Springbrook Rescue
HomeThe VisionSpringbrook — A Natural WonderThe Springbrook Rescue ProjectSupport the ProjectAbout ARCS

The Science

Goals and objectivesConceptual modelsProjects

Science Projects

Wireless sensor networkPlant growthFungiBirdsMicroclimateCritical habitatPhoto monitoring

ARCS Photo Monitoring Project

‘Repeat photography’ is a technique for monitoring or detecting changes in the landscape by comparing photographs of the same place or areas over time (Pickard 2002). The scale can vary from landscape (100 m – several kilometers) using time-series aerial photography, to sites (10–100 m) and microsites (<1m) using on-ground photopoint monitoring from a fixed location. Both techniques provide valuable information depending on the purpose of the monitoring.

Mt Springbrook taken one year after the property was purchased by the Queensland Government on 27/10/2005.
Photo: WJMcD 30/7/2006
Mt Springbrook – the west slopes are filling in well:
Photo: Aila Keto

We are using a range of techniques, including both on-ground photography (A) and aerial photography (B), to meet different objectives.

A. On-ground photography
Photopoint monitoring at site and microsite scales can be a simple, relatively quick, reliable and inexpensive way of measuring site changes occurring over time in many ecological restoration projects. It requires relatively little technical skill, can be repeated consistently with care, has little impact on the site compared with more rigorous quantitative techniques, can valuably complement other monitoring tools, and can be a useful means of communicating progress to project partners, granting bodies and the community.

Its limitations, on the other hand, are that it detects only what is discernable from the position of the camera, can only be semi-quantitative at best, is silent on causation, and any strict monitoring schedule may be disrupted by adverse weather conditions.

Accepting these limitations, we believe photopoint monitoring at sites can provide a useful adjunct to other more quantitative approaches for monitoring the progress of assisted natural regeneration.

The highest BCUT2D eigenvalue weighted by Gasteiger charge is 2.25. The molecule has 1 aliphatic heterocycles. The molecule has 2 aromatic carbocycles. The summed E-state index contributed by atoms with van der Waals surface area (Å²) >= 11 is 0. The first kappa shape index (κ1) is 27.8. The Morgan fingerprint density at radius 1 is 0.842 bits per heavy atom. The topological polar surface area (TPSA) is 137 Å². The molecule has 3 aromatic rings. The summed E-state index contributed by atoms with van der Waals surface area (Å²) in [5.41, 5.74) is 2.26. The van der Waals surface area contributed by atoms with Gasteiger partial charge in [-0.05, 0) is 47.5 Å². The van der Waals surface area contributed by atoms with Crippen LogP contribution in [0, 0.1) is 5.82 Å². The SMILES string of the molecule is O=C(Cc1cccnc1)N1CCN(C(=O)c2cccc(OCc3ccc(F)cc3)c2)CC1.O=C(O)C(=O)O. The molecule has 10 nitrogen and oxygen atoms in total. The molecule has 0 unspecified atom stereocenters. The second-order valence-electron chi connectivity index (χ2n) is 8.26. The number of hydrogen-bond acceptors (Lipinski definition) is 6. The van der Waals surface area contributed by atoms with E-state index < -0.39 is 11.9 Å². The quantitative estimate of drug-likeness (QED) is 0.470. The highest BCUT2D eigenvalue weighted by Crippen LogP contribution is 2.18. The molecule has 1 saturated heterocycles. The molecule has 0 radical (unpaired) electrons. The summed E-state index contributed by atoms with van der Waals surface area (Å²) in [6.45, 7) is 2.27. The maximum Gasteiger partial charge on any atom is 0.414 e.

Our photopoint monitoring objectives are limited and restricted to obtaining visual measures or records of:

  1. Native plant growth (productivity) through changes in plant heights in regenerating communities at a site scale of ~10-100 m at 12-month intervals for a period of 10–20 years. Regular monitoring after the baseline is established should start after individual plant heights exceed 0.5 m given that average growth rates on skeletal soils rarely exceed 10–30 cm/quarter

  2. Recruitment and survival of native species by comparing the density of plant markers representing new recruits at a site with the density of surviving plants particularly after they reach ≥ 0.5 m in height

  3. relative diversity and composition of regrowth by the presence or absence of species clearly identifiable in photographs

  4. weed control (invasion/eradication) by changes in density of clearly identifiable weed species (e.g. Aristea ecklonii) or exotic grasses (Setaria, kikuyu, paspalum, dactylus)

  5. erosion control though changes in ground cover development

  6. canopy development in critical connectivity bottlenecks that we are restoring

Basic Methods
Fixed Photopoints were established for medium to long-term monitoring of site condition in a manner that can be replicated consistently and accurately.

Materials consisted of star pickets and droppers, 50m tape measure, aluminium tags and soft-tie-wire or cattle tags, GPS and camera.

A camera post for the camera position and two Sighter Posts mark the fixed line of sight for viewing. The distance between the camera post and first sighter post is 5–10 m, and the two sighter posts are separated by 15–35m depending on the vegetation type being monitored. The camera is held steady at eye level using a tripod and the field of view fixed by the base of the first sighter post. Results from all photopoints are documented in standardized reports